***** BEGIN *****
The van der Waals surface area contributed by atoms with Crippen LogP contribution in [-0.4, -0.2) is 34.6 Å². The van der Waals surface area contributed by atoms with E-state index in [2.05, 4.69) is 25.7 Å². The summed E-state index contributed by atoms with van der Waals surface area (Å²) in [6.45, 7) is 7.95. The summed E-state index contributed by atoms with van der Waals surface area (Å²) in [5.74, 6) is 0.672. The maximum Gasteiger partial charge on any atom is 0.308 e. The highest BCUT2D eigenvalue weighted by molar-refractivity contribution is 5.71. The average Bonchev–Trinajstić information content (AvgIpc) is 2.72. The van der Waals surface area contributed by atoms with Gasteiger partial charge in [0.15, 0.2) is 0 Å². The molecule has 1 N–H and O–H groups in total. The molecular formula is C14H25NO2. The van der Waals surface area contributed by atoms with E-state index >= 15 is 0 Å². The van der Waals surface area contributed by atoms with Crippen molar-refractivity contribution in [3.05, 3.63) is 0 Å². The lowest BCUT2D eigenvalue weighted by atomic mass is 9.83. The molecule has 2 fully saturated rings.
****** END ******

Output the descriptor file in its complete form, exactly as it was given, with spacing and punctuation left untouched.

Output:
The van der Waals surface area contributed by atoms with Crippen LogP contribution in [-0.4, -0.2) is 34.6 Å². The van der Waals surface area contributed by atoms with E-state index in [2.05, 4.69) is 25.7 Å². The summed E-state index contributed by atoms with van der Waals surface area (Å²) in [6.45, 7) is 7.95. The summed E-state index contributed by atoms with van der Waals surface area (Å²) in [5.74, 6) is 0.672. The maximum Gasteiger partial charge on any atom is 0.308 e. The highest BCUT2D eigenvalue weighted by molar-refractivity contribution is 5.71. The average Bonchev–Trinajstić information content (AvgIpc) is 2.72. The van der Waals surface area contributed by atoms with Gasteiger partial charge in [0.15, 0.2) is 0 Å². The molecule has 1 N–H and O–H groups in total. The molecular formula is C14H25NO2. The van der Waals surface area contributed by atoms with E-state index >= 15 is 0 Å². The van der Waals surface area contributed by atoms with Crippen molar-refractivity contribution in [3.05, 3.63) is 0 Å². The lowest BCUT2D eigenvalue weighted by atomic mass is 9.83. The molecule has 2 fully saturated rings.